By Sarah J. Ormrod
Written essentially for a nonspecialist viewers, those essays describe contributions made by means of many of the college of Cambridge's such a lot colourful and capable characters in a couple of educational disciplines. The essays show rather fertile sessions of improvement and chart voyages of discovery that experience happened all over the place Cambridge, lower than staff or person management. methods differ, from the presentation of traditionally major discoveries to the reason of present research--"contributions" within the making.
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Bodies that turned on and off in a fraction of a second plainly had to be much more compact. Were they white dwarfs, or maybe neutron stars? Were they pulsing or spinning? All these options (and many others) had their advocates. The Cambridge group originally favoured pulsating white dwarfs. The case for rotating neutron stars was first clearly argued by Thomas Gold (co-inventor of the steady-state cosmology; he had by this time moved to Cornell University in the United States). Neutron stars were expected to form when the cores of heavy stars collapsed, triggering supernova explosions.
WEATHERALL INTRODUCTION If my task was to outline Cambridge's contribution to medical practice, then it would be most appropriate to concentrate on the University's role in medical education. Medical degrees have been granted at Cambridge for over 700 years, and a steady trickle of students - increasing in the last century to something approaching a flood - has come to Cambridge to be taught the rudiments of medicine, before leaving for London, Edinburgh, or one of the great continental schools where they could see more patients on the wards of their larger hospitals.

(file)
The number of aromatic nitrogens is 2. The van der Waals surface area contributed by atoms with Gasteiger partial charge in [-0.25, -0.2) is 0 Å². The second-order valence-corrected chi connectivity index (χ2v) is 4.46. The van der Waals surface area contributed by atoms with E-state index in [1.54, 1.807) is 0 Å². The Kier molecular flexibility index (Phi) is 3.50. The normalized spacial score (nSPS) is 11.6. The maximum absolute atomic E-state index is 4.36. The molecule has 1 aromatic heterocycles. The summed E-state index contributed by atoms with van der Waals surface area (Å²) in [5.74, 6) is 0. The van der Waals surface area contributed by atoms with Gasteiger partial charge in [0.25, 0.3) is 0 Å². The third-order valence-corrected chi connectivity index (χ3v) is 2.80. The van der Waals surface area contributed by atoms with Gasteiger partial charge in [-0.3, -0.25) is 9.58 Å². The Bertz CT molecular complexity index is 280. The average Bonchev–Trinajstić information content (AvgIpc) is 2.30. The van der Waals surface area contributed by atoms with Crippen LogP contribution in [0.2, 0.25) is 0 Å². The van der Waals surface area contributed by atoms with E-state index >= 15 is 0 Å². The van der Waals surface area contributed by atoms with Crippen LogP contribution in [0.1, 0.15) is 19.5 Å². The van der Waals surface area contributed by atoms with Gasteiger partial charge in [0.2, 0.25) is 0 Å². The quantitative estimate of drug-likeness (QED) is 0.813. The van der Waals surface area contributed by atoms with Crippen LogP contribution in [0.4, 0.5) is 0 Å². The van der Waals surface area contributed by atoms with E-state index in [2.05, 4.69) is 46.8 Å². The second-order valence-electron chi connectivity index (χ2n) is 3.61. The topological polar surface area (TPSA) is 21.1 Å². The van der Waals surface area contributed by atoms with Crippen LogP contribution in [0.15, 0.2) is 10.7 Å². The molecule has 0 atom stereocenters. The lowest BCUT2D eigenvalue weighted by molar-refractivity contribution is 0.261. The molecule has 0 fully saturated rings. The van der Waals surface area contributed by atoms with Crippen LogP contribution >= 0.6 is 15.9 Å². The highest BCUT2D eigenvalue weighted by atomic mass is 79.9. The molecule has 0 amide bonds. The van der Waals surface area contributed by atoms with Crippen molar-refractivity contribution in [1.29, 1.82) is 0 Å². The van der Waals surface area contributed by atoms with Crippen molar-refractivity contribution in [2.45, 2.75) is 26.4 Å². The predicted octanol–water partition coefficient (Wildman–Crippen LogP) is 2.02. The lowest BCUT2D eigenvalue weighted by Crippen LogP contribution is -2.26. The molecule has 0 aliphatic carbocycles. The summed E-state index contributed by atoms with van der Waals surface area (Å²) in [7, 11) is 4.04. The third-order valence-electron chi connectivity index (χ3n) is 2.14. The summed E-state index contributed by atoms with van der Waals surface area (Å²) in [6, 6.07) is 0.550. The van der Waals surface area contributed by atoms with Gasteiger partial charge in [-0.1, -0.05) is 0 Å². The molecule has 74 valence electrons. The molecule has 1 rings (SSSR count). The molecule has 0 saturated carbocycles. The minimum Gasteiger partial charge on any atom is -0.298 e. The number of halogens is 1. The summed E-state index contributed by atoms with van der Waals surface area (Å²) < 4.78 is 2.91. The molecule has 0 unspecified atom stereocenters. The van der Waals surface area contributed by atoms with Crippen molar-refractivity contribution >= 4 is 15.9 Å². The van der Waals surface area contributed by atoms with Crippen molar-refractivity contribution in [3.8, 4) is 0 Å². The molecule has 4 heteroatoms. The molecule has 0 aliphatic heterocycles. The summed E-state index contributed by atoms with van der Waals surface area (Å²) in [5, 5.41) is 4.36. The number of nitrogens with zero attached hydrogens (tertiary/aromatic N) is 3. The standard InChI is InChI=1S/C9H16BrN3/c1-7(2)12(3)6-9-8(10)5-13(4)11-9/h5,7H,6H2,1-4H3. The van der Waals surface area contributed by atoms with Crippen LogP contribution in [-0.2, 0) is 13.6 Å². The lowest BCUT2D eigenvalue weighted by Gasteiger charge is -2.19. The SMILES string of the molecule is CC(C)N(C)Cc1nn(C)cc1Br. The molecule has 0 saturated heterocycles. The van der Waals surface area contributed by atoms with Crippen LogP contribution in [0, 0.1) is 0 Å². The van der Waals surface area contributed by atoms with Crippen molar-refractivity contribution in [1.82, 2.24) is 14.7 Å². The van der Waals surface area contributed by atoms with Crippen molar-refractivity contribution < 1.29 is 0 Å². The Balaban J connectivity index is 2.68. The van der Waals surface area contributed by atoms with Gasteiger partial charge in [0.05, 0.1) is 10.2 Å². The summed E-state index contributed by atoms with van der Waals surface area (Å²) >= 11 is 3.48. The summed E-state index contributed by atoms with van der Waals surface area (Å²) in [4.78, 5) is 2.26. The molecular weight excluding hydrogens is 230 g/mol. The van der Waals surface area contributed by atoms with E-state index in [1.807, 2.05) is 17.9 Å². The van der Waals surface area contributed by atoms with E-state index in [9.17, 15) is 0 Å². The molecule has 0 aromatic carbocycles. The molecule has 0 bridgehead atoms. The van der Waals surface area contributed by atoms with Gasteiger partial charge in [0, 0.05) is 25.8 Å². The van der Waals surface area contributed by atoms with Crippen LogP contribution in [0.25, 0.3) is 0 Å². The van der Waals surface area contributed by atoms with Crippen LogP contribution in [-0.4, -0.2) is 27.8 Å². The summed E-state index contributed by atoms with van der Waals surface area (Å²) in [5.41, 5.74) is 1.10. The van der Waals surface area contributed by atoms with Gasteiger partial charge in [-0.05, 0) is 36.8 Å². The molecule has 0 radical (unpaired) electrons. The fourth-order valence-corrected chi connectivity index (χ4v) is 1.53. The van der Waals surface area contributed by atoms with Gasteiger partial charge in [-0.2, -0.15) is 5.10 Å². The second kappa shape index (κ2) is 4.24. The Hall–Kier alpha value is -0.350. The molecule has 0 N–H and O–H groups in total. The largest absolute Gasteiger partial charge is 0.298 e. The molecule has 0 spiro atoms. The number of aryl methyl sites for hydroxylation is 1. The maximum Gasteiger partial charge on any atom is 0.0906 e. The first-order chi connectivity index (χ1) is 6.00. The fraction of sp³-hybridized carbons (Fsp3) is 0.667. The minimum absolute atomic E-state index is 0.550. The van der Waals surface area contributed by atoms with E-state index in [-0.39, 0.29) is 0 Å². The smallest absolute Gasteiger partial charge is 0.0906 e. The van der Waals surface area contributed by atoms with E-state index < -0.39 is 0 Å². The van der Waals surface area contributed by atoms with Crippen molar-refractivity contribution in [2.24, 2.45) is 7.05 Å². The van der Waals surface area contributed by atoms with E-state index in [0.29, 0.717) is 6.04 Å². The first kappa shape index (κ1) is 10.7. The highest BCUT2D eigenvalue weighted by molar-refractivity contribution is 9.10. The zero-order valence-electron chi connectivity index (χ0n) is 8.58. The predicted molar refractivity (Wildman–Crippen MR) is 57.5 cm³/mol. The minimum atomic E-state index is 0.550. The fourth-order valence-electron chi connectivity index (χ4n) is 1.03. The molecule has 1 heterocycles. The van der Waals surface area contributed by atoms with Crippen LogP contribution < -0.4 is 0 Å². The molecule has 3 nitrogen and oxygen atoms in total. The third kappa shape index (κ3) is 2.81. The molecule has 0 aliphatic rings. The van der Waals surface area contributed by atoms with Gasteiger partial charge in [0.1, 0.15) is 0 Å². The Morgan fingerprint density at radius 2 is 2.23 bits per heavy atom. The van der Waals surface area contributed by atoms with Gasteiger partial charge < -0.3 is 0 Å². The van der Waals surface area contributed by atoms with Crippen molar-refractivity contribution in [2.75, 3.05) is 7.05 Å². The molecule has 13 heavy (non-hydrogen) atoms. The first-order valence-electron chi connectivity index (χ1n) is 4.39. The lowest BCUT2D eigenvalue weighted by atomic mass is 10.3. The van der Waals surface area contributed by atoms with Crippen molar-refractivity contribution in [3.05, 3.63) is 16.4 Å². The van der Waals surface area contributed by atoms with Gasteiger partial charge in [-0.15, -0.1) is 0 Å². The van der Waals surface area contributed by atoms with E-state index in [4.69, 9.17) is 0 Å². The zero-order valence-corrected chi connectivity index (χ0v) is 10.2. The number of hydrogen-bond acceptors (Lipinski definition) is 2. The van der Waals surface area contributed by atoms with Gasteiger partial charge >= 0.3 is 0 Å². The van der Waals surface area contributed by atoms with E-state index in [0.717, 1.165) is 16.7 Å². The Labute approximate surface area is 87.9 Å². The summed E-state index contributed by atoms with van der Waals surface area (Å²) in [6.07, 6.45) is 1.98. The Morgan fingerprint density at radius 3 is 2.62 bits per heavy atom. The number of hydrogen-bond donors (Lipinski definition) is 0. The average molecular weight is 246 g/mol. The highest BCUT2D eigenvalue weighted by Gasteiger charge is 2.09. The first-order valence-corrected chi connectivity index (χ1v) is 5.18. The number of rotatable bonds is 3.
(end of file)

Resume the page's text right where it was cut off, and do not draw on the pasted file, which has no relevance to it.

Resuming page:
The case for rotating neutron stars was first clearly argued by Thomas Gold (co-inventor of the steady-state cosmology; he had by this time moved to Cornell University in the United States). Neutron stars were expected to form when the cores of heavy stars collapsed, triggering supernova explosions. They would be so small, and have such strong gravity, that they could spin as fast as a thousand 'revs' per second without flying apart. The spin rate would provide a natural stable clock; a 'lighthouse beam', anchored to the star, would send an intense pulse towards us once per revolution.